47. Julia Bowman Robinson
President 1983–1984
Ph.D. University of California, Berkeley, 1948
Robinson was the first woman to serve as president of the American Mathematical Society, and was also the first woman mathematician to be elected to the U.S. National Academy of Sciences, in 1975. She spent many years trying to solve David Hilbert's famous 10th problem (to find an effective method for determining if a given Diophantine equation is solvable in integers) and her work contributed greatly to its ultimate solution. Robinson was on the faculty of the University of California, Berkeley. Her many honors included membership in the American Academy of Arts and Sciences and a MacArthur Foundation Prize Fellowship.
Additional information
- MR Author Profile
- History of the Second Fifty Years: American Mathematical Society, 1939-1988, by Everett Pitcher (AMS, 1988), which includes AMS Presidents from 1939-1988 (and reports on all aspects of the Society during the period).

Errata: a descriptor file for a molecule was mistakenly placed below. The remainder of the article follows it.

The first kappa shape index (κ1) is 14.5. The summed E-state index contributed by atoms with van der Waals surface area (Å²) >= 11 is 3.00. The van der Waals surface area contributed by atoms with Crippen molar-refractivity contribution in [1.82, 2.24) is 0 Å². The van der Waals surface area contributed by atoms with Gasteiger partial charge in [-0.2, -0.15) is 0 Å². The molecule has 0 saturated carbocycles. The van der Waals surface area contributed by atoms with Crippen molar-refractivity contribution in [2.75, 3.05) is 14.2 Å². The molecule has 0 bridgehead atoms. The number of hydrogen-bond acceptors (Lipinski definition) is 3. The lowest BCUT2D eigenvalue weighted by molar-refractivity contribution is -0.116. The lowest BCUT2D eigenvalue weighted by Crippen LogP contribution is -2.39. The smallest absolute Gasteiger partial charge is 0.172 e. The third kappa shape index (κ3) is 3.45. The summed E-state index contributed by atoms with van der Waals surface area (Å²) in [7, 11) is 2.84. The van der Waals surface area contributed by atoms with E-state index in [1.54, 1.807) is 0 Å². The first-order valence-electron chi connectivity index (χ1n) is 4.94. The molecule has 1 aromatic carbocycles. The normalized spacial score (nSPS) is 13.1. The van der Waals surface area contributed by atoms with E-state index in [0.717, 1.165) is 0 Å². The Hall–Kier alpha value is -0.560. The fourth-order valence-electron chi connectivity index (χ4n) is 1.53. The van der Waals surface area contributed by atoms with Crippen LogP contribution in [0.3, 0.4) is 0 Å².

- The MacTutor History of Mathematics Archive
- Mathematics Genealogy Project
- "Being Julia Robinson's Sister," by Constance Reid, Notices of the AMS, December 1996, p.1486.
- A Century of Mathematics in America, Part III, Edited by Peter Duren with the assistance of Richard A. Askey, Harold M. Edwards and Uta C. Merzbach (American Mathematical Society, 1989), "Julia Bowman Robinson (1919-1985) [Reprint]," by Constance Reid with Raphael M. Robinson, p.405.
- "Julia Bowman Robinson," by Julie Bricker, Biographies of Women Mathematicians, Agnes Scott College.
- Who's That Mathematician? Images from the Paul R. Halmos Photograph Collection
- More Images from the Paul R. Halmos Photograph Collection, Who's That Mathematician ?
- "The Autobiography of Julia Robinson," by Constance Reid (an excerpt from More Mathematical People, edited by Donald J. Albers, Gerald L. Alexanderson, and Constance Reid)